The club was established in 1993 as Teesside Athletic and initially played in the Teesside League. In 2005, they joined the Wearside League and, in 2010, the club's name was changed to Redcar Athletic. They finished as Wearside League runners-up on three occasions before finally clinching their first championship in 2018, thereby enabling them to win promotion to the Northern League. Lee Williams met up with their Head Groundsman, Paul Wilson.
Paul Wilson is responsible for looking after fifteen acres of land, which includes the main match pitch, three full-size pitches and four development pitches for the juniors which he mainly does by himself. Paul explains, "I do get a few helpers now and again if I'm struggling, but not very often. I cut the pitches and mark them out, but my responsibilities also include the management of the clubhouse; looking after the cleaning and maintenance. My wife, Linda helps out a lot with the cleaning and the café - which I'm the manager of at the weekend, as we are open Saturdays and Sundays for football. You name it I do it."
Paul is a former fisherman who had his own boat fishing off the coast of Redcar. But he has always had a love for football and first got into groundsmanship ten years ago after doing his football coaching badges. "I got involved running a junior and senior team here at Redcar; I used to help the groundsman out who was getting too old to carry on and had a lot of health issues. When he packed in, the club had no one to take over his role and they depended on volunteers to prep the pitches. At this time, I still had my own business as I owned a fish and chip shop, which I purchased after I retired from being a fisherman. Then, in 2009, I sold my chip shop and took up the full-time role here, to pursue my passion for football and groundsmanship. I have not looked back."
Since Paul took on the role ten years ago, he tells me how, at the beginning, it was a real struggle, and he had to be 'creative' with the limited funds available to him. "I used to cut all the pitches with a Saxon Baroness triple mower; that is all I had, alongside a fork and a rake! I needed a brush, so I built my own for the back of the triple, which I used to groom the pitches in winter. Since the early days, the club has progressed and invested in more machinery and equipment."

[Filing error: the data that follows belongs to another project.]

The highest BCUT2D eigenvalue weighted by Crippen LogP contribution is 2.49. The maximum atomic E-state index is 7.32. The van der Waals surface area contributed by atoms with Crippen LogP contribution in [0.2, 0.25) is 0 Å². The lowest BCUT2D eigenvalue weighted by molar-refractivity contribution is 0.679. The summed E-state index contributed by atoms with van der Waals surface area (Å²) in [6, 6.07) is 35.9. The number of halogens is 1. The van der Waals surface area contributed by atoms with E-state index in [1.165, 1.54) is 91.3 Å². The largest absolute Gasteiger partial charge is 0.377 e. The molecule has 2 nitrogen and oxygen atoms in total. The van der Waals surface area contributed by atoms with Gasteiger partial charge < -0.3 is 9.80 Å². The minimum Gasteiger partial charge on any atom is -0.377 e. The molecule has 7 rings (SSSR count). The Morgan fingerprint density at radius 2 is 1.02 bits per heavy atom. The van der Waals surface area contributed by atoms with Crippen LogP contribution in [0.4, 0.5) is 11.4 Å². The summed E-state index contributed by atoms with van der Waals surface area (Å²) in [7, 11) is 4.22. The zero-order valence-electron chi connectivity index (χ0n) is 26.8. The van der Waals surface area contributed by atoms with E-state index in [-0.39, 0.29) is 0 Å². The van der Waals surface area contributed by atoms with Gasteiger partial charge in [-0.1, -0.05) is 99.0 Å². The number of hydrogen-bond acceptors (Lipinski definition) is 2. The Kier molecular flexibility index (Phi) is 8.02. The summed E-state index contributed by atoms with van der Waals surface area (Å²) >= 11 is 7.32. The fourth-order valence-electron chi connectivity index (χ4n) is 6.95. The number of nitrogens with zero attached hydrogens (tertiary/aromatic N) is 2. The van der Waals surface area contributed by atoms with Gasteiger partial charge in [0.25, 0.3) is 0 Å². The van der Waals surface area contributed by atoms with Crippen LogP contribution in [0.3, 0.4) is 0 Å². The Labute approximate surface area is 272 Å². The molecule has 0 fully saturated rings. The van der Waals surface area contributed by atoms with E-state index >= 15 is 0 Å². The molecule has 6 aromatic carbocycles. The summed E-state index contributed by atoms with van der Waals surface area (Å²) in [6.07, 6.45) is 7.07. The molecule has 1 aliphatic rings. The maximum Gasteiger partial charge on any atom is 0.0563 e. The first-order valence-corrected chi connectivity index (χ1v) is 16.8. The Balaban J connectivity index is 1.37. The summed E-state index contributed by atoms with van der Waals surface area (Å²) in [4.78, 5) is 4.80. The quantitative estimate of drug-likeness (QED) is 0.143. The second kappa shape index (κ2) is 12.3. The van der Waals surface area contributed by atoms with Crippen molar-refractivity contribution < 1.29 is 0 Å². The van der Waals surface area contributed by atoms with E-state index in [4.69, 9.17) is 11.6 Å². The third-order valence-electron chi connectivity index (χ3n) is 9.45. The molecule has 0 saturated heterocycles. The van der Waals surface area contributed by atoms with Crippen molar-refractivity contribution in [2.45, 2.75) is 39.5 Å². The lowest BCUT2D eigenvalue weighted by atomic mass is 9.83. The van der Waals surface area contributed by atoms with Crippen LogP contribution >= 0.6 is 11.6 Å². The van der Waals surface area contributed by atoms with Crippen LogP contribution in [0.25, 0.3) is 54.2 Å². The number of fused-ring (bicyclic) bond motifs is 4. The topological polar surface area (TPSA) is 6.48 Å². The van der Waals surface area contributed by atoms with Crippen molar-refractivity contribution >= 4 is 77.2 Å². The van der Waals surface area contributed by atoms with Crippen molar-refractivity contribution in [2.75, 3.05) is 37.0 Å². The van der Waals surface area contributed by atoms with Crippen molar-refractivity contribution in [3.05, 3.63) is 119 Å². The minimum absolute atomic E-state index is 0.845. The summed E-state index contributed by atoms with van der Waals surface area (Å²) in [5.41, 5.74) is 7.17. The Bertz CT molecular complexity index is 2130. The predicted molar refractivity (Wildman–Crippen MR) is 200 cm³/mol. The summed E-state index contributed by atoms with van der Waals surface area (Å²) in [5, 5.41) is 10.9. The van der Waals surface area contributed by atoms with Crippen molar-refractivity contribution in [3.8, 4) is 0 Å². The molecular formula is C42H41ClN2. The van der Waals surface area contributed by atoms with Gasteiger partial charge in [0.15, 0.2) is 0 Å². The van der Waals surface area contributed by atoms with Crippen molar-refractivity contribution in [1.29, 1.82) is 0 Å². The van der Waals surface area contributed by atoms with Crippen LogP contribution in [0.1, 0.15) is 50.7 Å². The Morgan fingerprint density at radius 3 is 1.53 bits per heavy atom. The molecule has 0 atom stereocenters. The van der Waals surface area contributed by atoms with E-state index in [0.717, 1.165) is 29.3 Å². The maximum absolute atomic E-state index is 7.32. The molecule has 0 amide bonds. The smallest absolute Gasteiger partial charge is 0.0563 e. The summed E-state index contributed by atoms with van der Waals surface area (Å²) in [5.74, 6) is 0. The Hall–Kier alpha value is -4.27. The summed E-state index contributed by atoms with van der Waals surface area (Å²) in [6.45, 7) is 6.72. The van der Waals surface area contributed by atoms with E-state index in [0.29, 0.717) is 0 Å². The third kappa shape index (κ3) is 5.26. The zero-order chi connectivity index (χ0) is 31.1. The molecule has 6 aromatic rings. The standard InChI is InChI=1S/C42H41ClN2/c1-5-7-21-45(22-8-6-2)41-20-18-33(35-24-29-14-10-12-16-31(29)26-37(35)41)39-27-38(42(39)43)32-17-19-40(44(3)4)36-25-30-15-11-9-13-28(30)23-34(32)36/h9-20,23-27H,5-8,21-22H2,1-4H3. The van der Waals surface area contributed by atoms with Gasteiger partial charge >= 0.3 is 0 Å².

Paul controls the budget for the playing surfaces, and he does his best to get the most out of what he is given. "I get a budget from the senior section. I was fortunate to get £4,000 a year, but that has just gone down, believe it or not, to £1,600 for this season as the club want to channel what they have into getting promoted. I want what is best for the club, so I will cut the cloth accordingly. I'm fortunate that we have outside football tournaments that take place, so any profit I make from the café at the weekend the club let me put it back into ground maintenance."
Paul has taken advantage of the FA Pitch Improvement Programme to help improve his knowledge of professional groundsmanship. "I went to all the courses that they put on at North Riding FA. I have completed my Level 1, 2 and 3 Winter Pitch Maintenance as well, which has helped me improve the playing surfaces in the last few years."
"In 2017, I was nominated by the club for Groundsman of the Year for the North East Region. The judges visited, looked at the pitch and I answered all their questions. I didn't think anymore after that for months.
I then received a letter telling me I had won. From there, I was entered into the National award, where I went down to St George's Park and, lo and behold, I won Step 7 National Groundsman of the Year, which was a very proud moment for me. I believe this coincided with the Pitch Improvement Programme and getting further education, plus working hard; the club is moving forward."
Recently, Paul has had a knee replacement operation which has, unfortunately, meant that he couldn't take out a thorough renovation on the main pitch this summer but is grateful to his volunteers who stepped in for him while he was away. "We have a drop-in centre here at the club on a Thursday and two or three of the guys, who are ex steelworkers in their sixties, have got involved, and they love it. Richard Green has been cutting the pitches, Peter Millburn has been cutting and marking out and Roy, John and Swifty have been painting the fences and turnstiles and carrying out any general maintenance jobs for us. I can't thank these guys enough for stepping up while I recovered from my operation. Due to me only coming back full time recently, I have had to let the main pitch recover naturally, alongside spreading one tonne of sand across both six yard boxes, plus a light overseed. Hopefully, next year we will be able to Koro off the pitch."